to turn around and take me back home to
retrieve the documents before I could truly
say that I was on my way.

Perhaps you recall that radio commercial which ask “Do you know where your children are tonight?” Well now something else has come along that takes that question to the next level for cooperative housing and management agents. The question now being asked is: “Do you know where your email and electronic data are today?” If you don’t, you could be in for a rough legal time when litigation comes knocking on your door. What brought about this concern for e‐data anyway and why ought you be concerned?

As federal housing policy continues its journey into the twilight zone, and the housing needs of low ‐ moderate‐, and
now middle‐income households become more acute, programs that supported low‐equity cooperatives, the most successful federal housing programs in the nation’s history, continue to lie dormant

My name is Brenda McElhaney and I have received the privilege to serve on the MAHC Board. I would like to take this opportunity to introduce myself to the members of MAHC.

Spring is when we usually begin to shed our winter pounds. Everywhere I turn, I find people dieting, getting ready to look their best for the summer. And just as it’s important to make smart choices about the food you eat, it’s important to choose what kind of people you surround yourself with, and let yourself be influenced by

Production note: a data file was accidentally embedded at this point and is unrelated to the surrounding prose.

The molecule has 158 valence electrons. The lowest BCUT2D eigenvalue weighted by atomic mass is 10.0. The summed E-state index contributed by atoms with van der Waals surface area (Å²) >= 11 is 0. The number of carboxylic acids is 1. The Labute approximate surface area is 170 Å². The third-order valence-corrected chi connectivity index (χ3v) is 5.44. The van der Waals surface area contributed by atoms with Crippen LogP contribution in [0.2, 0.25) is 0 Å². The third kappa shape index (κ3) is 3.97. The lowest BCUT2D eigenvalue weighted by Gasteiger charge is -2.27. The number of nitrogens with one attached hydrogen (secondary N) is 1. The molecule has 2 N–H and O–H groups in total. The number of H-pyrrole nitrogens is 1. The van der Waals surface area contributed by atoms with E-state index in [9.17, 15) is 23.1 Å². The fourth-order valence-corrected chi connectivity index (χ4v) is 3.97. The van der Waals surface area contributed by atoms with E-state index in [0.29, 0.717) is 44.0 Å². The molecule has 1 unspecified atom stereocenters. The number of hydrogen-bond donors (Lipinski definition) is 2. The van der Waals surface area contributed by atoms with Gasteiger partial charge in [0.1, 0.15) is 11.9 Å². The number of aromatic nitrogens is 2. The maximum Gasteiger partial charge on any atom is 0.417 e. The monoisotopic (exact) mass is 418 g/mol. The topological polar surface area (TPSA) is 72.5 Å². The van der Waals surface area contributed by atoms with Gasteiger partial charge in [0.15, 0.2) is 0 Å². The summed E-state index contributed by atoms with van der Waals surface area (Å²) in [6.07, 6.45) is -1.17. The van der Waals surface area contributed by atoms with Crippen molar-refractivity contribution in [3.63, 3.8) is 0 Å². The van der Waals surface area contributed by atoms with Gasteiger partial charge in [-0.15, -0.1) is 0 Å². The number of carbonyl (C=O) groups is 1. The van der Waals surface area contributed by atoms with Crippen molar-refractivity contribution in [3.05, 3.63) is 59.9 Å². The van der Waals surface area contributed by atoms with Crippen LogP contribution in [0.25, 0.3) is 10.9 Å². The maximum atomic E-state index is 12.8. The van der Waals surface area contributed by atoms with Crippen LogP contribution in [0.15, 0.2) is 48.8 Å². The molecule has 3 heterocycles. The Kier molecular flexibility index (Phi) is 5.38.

The Midwest Association of Housing Cooperatives Board of Directors and staff have responded to overwhelming requests for new, improved, and extensive training for Directors and their staff The Midwest Association of  Housing Cooperatives is leased to announce that new classes they have been working on at the request of their members and comprehensive courses which offer certifications are w ready.

Winter 2008
Newsletter

“Company’s coming!” In the small-town, pre-Internet, pre-videogame world that I grew up in, those words were almost always good news. It usually meant that friends or relatives were on their way, and that our family would enjoy visits with people of importance to us. Or sometimes, the company would be more official in nature, such as a local priest or minister, or someone calling from a community business. But nonetheless, it was always very nice to welcome someone to our home-except for one thing.

My name is Tracey Goetsch and I have had the privilege of being recently elected t o the MAHC
Board or Directors. I would like to introduce myself to the membership of MAHC.

This famous line form the movie Jerry McGuire should serve as a mantra for our onsite managers throughout the Cooperative system. The greeting a person receives when entering our office, whether a member of the
cooperative or a potential member, should make them feel immediately welcomed and comfortable talking with our managers

Cooperative Housing Boards are often faced with many questions regarding compliance with
Section 504 of the Rehabilitation Act of 1973. This Article is the second in a series that helps Managers and
Boards be better aware of the law and what it requires of them in terms of a Cooperatives duty to make
program changes in order to comply with the law and accommodate members with disabilities. For
specific legal advice, however, you should always consult your legal advisor.

Spring 2008
Newsletter

Accidents happen; it’s a fact of life. Every day, residents inadvertently expose property owners and other residents in the community to a variety of risks. Some are life threatening—such as kitchen fires—and others are simple mistakes, such as accidentally  overflowing a bathtub.